I am currently working on a multiclass classification problem where I have categorical variables that I've encoded using binary representations as follows:

0 -> 00
1 -> 01
2 -> 10
3 -> 11

My approach involves using a neural network with two output neurons, each having a sigmoid activation function. I use Mean Squared Error (MSE) as the loss function during training.

At inference time, I assign 0 as the output when the activation is less than 0.5; otherwise, I assign 1 for both neurons.

I am wondering if this approach is appropriate for a multiclass classification problem. The only advantage I can see now is fewer weights between the last and second last layer.

  • $\begingroup$ how many classes do you have? $\endgroup$
    – gunes
    Jul 22, 2023 at 12:55
  • $\begingroup$ Assume 2^k, k <- N. $\endgroup$ Jul 22, 2023 at 12:58
  • $\begingroup$ why do you have two output neurons if you have 2^k classes? $\endgroup$
    – gunes
    Jul 22, 2023 at 13:57
  • $\begingroup$ assume k output neurons for 2^k classes $\endgroup$ Jul 22, 2023 at 14:10
  • $\begingroup$ Does one neuron consider if the category is dog vs cat and the other neuron consider if the photo is daytime or nighttime (so to speak)? Or do you have four mutually exclusive categories? If you are in the latter case, what would you do if you had a number of categories that isn’t equal to an integer power of two? $\endgroup$
    – Dave
    Jul 22, 2023 at 15:21

1 Answer 1


This could be clever. After all, more parameters means more potential to overfit, so if the parameter count can be reined in without sacrificing flexibility, this should be good news.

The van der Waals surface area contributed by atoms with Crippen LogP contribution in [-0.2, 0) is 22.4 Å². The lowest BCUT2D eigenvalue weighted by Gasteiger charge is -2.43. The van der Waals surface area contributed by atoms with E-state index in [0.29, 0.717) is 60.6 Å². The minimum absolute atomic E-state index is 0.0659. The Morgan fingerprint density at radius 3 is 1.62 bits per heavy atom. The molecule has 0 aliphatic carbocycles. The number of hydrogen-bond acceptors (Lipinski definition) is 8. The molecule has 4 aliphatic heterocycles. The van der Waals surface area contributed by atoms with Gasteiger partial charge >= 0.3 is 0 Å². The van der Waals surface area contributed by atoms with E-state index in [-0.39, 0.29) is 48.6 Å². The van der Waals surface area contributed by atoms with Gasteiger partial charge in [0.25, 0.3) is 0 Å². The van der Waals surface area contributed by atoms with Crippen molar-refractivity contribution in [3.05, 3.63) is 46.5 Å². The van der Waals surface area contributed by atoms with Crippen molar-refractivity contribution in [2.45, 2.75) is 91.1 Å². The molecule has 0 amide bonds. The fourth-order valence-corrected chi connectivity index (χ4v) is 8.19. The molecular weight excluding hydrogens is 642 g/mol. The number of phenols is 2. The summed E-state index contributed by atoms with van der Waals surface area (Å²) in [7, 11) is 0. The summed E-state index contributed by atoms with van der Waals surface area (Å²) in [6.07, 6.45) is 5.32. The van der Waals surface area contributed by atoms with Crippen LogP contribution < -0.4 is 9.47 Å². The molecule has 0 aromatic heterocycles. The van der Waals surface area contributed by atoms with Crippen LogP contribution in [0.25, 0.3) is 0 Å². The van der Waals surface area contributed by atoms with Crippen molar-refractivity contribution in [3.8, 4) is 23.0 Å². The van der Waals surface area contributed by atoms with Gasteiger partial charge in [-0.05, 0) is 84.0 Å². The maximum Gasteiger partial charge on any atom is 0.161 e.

I see a few issues that are worth considering.

There is no natural interpretation of the explicit model outputs. You cannot interpret each neuron value as the probability of a particular outcome, and such probability values can be useful.

Consequently, you must rely on threshold-based classifications where being on the “wrong” side of a threshold results in a huge penalty. Similarly, there is no additional penalty for being extremely wrong as opposed to just slightly wrong.

If you go beyond four categories, you wind up with “empty” classifications. For instance, if you have five categories and do something with three binary neurons, you will wind up with three possibilities that do not correspond to any particular category. Sure, you can just regard those as mistakes when you are training and tuning the model, but it is not clear how to regard those when they are predicted by a deployed model.

You’re minimizing square loss instead of using the multinomial (log) likelihood as the optimization criterion. We’re in a lucky situation where we know form of the conditional distribution: multinomial on one roll of the die. This means that we can be confident about using maximum likelihood estimation and getting all of the benefits of maximum likelihood estimation. Frank Harrell has gone so far as to describe fitting a model like this by minimizing square loss as “silly”. Thus, while using such a model might be able to slightly reduce the parameter count, if those parameters are not estimated as well as they otherwise would have been, model performance might not improve as much as desired, if at all.


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